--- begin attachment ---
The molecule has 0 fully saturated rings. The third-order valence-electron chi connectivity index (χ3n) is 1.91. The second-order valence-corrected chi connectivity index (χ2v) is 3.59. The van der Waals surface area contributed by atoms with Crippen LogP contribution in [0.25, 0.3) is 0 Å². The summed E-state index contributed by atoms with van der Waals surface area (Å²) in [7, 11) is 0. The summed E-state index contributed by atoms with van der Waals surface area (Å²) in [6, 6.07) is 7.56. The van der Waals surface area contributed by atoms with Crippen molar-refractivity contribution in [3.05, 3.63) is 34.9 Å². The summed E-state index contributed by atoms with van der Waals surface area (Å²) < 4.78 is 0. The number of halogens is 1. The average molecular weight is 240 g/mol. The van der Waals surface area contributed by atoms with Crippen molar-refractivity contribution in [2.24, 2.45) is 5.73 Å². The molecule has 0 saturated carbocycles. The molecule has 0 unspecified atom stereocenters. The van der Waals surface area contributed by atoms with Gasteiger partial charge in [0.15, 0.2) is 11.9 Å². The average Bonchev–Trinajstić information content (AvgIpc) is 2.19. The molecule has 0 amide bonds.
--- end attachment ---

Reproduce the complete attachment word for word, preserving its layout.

The molecule has 0 fully saturated rings. The third-order valence-electron chi connectivity index (χ3n) is 1.91. The second-order valence-corrected chi connectivity index (χ2v) is 3.59. The van der Waals surface area contributed by atoms with Crippen LogP contribution in [0.25, 0.3) is 0 Å². The summed E-state index contributed by atoms with van der Waals surface area (Å²) in [7, 11) is 0. The summed E-state index contributed by atoms with van der Waals surface area (Å²) in [6, 6.07) is 7.56. The van der Waals surface area contributed by atoms with Crippen molar-refractivity contribution in [3.05, 3.63) is 34.9 Å². The summed E-state index contributed by atoms with van der Waals surface area (Å²) < 4.78 is 0. The number of halogens is 1. The average molecular weight is 240 g/mol. The van der Waals surface area contributed by atoms with Crippen molar-refractivity contribution in [2.24, 2.45) is 5.73 Å². The molecule has 0 saturated carbocycles. The molecule has 0 unspecified atom stereocenters. The van der Waals surface area contributed by atoms with Gasteiger partial charge in [0.15, 0.2) is 11.9 Å². The average Bonchev–Trinajstić information content (AvgIpc) is 2.19. The molecule has 0 amide bonds.